Review: “For The Time Being” by Endeavour

The tracks don’t necessarily link to one another by telling one overarching story. However, some songs do have a connection to each other by delving a bit into personal matters. Others tell stories that are much broader and less personal. ‘For The Time Being’ captures the contrast between fleeting personal issues and the broader problems we face. They make up a big part of someone’s journey through life but are definitely not always insurmountable, though it does feel like that sometimes. ‘For The Time Being’ is all about that journey for us. It reminds us about the seemingly hopeless and overwhelming situations we find ourselves in that we’ve been able to get past. Some issues might still be there, but that’s okay for the time being. We’ve learned a lot during the process of making this record, and are happy we are finally able to show it to the world!” ~ Endeavour

A Progressive Metalcore band who confess to taking influence from Northlane, Architects and Loathe to name but a few, Dutch quintet Endeavour started waterfall releasing singles from their debut album “For The Time Being” as far back as 2020. Working with producer and audio engineer Tommie Bonajo who also mixed and mastered the tracks, the band had already refined the songs during live shows with everyone from Immerse to For I Am King that they started playing in 2018. That enabled them to simultaneously begin work on their sophomore album, their debut placing the seven singles plus two further from those sessions into a single vessel for human consumption. It should also be noted that at some point along the line the band have changed lead guitarist with Rob Heyen playing on three cuts (Blur, Colourblind, Sober, For The Time Being) and Vincent Kuijpers playing the remaining five (127, Black Box, Definite, Aimless and Breathe)…

Given the influences Endeavour cite it should be no surprise that what they deliver with their debut album is thirty two minutes of power and passion, opening cut “Define” sounding distinctively reminiscent of the current generation of Progressive Metalcore bands and in particular Australians Polaris. The cuts are short and sweet without any of the endless wandering generally associated with the “Progressive” genres, the opening cut laced with staccato riff breaks and programming, rich clean vocals and vicious uncleans. Vocalist Gijs Smeets is the embodiment of two vocalists, such is the contrast between those two styles, while the personal nature of the lyrics is matched stride for stride by an emotive performance. Second cut “Blur” continues in the same vein but with less of the crunch, the warmth of the sonic soundscape captivating with DJent infused rhythms from Anthony Scheijen providing a solid backbone, the early stand out is however “Black Box“. That’s largely down to its huge chorus and catchy nature, reminiscent of Denmark’s finest export Siamese with a bombastic bass line taking hold towards the end. Another with origins in darkness, this one was inspired by the MH-17 passenger plane shot out of the sky, killing everyone on board. It’s veiled and metaphorical enough that you can make it your own but the knowledge of the true meaning adds a weight and gravity to it. Similarly  “Aimless” is one for the conspiracy theorists, the tapping sections of guitar work being absolutely sublime and the drum sound from Teun Wolfs huge, Bonajo nailing the mix.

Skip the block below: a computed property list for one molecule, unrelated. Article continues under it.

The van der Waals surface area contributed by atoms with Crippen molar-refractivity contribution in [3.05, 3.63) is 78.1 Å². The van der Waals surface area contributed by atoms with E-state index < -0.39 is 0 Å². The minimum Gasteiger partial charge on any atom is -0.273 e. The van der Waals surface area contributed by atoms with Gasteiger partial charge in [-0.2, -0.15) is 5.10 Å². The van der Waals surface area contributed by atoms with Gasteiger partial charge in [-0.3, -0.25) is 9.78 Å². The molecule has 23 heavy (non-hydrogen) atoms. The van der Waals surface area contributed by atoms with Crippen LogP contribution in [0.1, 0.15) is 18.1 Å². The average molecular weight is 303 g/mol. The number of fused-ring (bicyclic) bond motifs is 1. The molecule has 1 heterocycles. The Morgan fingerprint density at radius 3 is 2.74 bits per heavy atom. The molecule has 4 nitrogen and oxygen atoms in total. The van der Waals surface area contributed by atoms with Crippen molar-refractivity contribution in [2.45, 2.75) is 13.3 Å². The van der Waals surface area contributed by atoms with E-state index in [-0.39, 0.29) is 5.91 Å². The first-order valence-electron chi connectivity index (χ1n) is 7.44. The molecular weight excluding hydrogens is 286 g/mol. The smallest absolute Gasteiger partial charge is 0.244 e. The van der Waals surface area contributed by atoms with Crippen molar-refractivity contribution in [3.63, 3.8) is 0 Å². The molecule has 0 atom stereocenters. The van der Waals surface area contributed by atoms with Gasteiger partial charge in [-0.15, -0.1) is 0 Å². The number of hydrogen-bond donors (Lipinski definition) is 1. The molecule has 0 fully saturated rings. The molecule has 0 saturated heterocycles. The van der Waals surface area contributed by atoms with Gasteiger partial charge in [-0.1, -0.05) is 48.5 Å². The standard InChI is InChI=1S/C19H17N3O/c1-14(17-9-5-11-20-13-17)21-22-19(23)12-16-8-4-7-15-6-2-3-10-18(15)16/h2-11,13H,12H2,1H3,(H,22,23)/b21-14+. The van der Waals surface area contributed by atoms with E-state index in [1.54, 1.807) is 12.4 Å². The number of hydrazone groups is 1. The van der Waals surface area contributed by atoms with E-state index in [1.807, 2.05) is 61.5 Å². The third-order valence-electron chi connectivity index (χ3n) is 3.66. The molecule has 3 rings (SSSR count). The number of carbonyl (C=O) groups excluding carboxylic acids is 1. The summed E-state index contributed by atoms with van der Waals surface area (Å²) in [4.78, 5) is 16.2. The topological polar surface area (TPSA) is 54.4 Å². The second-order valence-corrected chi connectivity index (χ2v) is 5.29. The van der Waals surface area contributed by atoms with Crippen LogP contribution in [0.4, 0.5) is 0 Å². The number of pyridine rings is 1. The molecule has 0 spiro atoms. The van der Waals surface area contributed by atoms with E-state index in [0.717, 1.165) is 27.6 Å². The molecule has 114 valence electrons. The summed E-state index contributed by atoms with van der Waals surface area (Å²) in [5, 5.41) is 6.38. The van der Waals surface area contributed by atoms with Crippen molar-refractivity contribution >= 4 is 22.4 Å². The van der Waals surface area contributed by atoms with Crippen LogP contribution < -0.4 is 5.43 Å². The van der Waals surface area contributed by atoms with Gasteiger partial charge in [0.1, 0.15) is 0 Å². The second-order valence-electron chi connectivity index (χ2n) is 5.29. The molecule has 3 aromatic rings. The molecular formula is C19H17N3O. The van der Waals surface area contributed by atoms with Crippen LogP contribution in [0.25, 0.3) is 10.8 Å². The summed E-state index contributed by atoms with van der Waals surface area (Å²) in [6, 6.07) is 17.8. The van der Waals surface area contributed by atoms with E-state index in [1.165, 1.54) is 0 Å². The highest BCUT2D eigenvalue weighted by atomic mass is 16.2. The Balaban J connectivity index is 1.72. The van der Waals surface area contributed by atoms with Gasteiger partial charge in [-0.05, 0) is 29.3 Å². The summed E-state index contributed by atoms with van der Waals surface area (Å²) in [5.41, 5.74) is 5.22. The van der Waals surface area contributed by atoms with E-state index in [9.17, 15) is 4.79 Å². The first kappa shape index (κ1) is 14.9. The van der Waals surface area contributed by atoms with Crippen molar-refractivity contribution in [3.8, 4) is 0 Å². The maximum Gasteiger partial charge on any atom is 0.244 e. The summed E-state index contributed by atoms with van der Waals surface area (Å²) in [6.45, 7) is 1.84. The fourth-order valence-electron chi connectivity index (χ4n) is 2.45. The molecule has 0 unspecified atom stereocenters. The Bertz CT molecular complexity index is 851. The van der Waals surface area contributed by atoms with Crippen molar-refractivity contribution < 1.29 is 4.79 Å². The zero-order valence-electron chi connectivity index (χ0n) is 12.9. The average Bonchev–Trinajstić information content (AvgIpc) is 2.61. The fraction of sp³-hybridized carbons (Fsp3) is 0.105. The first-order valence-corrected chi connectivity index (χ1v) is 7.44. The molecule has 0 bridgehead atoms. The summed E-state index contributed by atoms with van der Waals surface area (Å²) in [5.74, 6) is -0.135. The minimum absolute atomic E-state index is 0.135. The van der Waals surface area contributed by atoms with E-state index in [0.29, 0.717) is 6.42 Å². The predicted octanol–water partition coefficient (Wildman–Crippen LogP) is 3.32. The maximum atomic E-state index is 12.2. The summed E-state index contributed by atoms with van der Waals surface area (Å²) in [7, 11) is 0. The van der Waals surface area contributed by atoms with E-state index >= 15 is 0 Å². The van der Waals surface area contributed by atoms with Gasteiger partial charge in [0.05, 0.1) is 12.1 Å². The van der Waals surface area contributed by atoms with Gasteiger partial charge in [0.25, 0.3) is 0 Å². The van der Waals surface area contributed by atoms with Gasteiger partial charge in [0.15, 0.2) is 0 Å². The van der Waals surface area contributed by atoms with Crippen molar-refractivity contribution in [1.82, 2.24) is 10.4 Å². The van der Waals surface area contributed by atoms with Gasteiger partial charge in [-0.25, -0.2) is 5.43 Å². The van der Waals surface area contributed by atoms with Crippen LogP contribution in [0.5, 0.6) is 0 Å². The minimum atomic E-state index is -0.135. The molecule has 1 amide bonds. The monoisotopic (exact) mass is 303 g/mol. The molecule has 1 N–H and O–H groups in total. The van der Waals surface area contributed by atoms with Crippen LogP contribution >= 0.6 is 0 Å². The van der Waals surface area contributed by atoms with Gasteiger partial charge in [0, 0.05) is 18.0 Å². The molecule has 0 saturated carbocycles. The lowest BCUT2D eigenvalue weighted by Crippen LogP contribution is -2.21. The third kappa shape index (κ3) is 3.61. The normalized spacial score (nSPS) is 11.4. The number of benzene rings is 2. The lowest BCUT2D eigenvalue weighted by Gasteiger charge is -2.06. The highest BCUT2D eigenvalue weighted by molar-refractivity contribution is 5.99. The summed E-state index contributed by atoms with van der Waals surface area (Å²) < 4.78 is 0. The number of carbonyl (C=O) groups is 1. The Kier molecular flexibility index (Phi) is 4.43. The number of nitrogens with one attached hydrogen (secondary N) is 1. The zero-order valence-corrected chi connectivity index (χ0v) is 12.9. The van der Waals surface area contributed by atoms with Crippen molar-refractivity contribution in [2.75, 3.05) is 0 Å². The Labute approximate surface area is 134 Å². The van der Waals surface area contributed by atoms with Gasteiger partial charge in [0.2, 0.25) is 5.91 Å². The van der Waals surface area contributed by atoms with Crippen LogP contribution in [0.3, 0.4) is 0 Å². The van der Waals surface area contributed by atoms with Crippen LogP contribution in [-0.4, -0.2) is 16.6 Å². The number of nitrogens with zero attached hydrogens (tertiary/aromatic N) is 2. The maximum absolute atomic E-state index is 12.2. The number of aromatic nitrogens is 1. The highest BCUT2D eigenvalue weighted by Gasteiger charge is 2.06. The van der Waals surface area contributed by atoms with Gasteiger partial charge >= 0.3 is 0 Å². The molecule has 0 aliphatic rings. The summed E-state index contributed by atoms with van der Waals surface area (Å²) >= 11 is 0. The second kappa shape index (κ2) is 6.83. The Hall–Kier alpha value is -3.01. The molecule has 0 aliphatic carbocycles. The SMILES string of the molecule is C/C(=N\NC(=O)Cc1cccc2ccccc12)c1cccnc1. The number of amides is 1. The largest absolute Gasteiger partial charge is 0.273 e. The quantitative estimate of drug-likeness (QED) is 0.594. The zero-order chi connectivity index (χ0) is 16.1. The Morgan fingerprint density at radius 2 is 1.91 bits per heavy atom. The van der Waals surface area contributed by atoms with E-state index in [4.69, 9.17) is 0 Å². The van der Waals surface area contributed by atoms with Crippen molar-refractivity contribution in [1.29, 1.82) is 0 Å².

The hatchet that splits the album clean in half is “Colourblind“, a cut which exposes the ability to create a greater contrast within the bands sound, pushing the extremes further apart. There is a vulnerability in the opening verse, contrasted by menacing rhythms that approach a breakdown with unclean vocals before a huge clean chorus and almost choral backing vocals. That creates an arena sized sound with an epic grandeur that is equally contrasted by a deep rooted sense of melancholia, the result being something that will no doubt take the band to bigger stages. The Red Sea is parted by “Sober“, the albums most melodic offering in the opening half as it builds to a huge “Alien” era Northlane inspired breakdown section in the middle and a savage verse. Arguably the bands finest moment, the sheer power of it is magnificent. Credited as the only song written by the bands former guitarist Kuijpers, “Breathe” has drum and bass fuelled electronics with a Gloom Metal backbone, the guitars punching holes in the skull with nasty breakdowns. Its a vicious little ditty that could even be credited as a remix in some quarters as it as enough electronics to feed an army and when compared to the earlier tracks could even be from a different band. Variety is however the spice of life and long may it remain in the bands live set because its energy is phenomenal. Inspired by the movie 127 hours and the first single the band released, “127” actually encapsulates the bands overall sound in single easy to swallow pill, Smeets vocals never giving away where the band are from. A blistering title track in “For The Time Being” closes out the album ensuring that it’s all killer, no filler with another monstrous performance. Floor filling breakdowns nasty and perfectly balanced off by the powerful clean chorus. There isn’t much more you could want from a Progressive Metalcore album and Endeavour have just announced themselves as contenders for the genre crown [8.5/10]

Track Listing

1. Definite
2. Blur
3. Black Box
4. Aimless
5. Colourblind
6. Sober
7. Breathe
8. 127
9. For The Time Being

For The Time Being” by Endeavour is out 16th June 2023


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